Monday, 16 February 2009

It's all in the mind

I sometimes manage to confuse people completely by using terms that seem to them to be utter gibberish. Like saying somebody's adrift when they are late. I normally use expressions like this without thinking about it; they are just something I grew up with as my father served in the Navy for more than twenty years. In our house, the floor was always called the deck and the ceiling, the bulkhead. When my father changed his mind after having given an instruction or some information, he would say, ‘Belay that', meaning ‘Hold it, I've changed my mind. I'll have coffee instead of tea.' Small change was ‘ackers'. Somebody who was not wanted around would be told to ‘sling your hook.' If my brother and I were fooling around when we should have been doing something useful, we would be told, ‘Drop that and grab a scrubber.' Now it really gets people wondering when I say that!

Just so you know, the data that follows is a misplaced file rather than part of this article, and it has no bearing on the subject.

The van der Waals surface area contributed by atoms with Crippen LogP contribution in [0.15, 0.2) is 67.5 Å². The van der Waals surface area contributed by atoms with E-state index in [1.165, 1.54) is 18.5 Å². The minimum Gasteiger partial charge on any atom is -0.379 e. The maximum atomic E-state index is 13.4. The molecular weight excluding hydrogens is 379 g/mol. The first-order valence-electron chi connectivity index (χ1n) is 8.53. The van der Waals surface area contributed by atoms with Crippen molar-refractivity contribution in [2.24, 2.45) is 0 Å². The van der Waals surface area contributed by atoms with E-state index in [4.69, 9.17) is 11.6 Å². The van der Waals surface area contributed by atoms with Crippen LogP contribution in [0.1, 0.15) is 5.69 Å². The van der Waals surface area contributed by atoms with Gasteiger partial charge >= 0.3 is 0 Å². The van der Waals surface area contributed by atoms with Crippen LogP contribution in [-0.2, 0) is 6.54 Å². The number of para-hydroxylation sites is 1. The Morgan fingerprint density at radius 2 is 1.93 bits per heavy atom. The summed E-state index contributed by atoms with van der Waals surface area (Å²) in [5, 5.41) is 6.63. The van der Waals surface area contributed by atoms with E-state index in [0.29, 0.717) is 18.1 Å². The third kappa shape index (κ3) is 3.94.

Uncle Skip, said...

Uh oh!
All but "ackers" are quite familiar. If memory serves, there are a number of other terms which are not repeated in polite company?

Brighton Pensioner said...

Apparently, ackers is 'Naval slang name for any foreign currency. The word comes from Egypt, where beggars use it when pleading for baksheesh (Piastres)'.